Canary Wharf
Europe's biggest financial centre is located in London Hannah McKay/Reuters

Job vacancies in Britain's financial sector suffered a sharp decline after the country voted in favour of leaving the European Union, data released on Friday (23 September) showed.

According to the Institute for Public Policy Research (IPPR), job openings in the financial sector plunged 10.1% across England, falling in every region during July and August. The think tank attributed the decline to concerns over whether the UK will retain its passporting rights and access to the single market.

London recorded a 13.6% drop in job adverts, including for administrators, managers and chief executives, while job postings fell 12.8% in the North East, and saw an 11.4% and 11.2% decline in the North West and in Yorkshire and the Humber respectively.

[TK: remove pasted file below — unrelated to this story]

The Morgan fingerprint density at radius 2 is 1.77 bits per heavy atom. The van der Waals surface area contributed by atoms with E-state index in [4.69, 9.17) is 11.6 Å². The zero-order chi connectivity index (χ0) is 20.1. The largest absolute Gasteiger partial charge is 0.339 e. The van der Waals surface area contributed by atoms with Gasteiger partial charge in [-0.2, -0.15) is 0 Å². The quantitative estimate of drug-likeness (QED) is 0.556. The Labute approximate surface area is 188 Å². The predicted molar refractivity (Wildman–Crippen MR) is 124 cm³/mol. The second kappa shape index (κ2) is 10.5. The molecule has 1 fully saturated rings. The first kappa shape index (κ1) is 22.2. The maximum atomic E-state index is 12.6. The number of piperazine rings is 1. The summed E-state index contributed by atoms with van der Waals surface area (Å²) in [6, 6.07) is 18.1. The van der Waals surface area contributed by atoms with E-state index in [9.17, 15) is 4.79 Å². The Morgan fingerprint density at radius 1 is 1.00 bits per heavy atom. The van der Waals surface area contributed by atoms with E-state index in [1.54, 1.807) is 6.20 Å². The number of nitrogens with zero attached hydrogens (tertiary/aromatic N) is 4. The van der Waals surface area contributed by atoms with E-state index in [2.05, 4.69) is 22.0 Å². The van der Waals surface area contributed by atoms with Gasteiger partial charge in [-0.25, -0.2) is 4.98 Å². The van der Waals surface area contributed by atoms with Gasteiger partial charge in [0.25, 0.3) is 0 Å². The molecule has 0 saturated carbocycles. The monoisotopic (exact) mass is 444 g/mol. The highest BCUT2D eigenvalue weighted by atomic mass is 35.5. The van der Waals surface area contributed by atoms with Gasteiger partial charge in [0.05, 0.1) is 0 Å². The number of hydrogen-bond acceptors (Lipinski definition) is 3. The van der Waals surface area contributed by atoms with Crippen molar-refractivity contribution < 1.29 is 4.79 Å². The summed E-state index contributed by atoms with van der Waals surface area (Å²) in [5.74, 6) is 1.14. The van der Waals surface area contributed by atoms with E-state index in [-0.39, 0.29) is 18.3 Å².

"This new data shows the immediate impact that the vote to leave the European Union appears to be having on the finance sector," said Clare McNeil, IPPR associate director for work and families.

"As one of our largest sectors, the financial sector is vital to the wider well-being of our economy."

Earlier this week, a letter by Andrew Bailey, the head of the Financial Conduct Authority, revealed that 5,476UK firms currently hold a total of 336,421 EU passports.

The European banking passport system allows banks and other financial institutions authorised to operate in an EU country, or a state member of the European Economic Area (EEA), to conduct business across the union.

"The prime minister needs to end doubts around whether the government will pursue access to the single market and passporting rights as high priorities in the Brexit negotiations," McNeil added.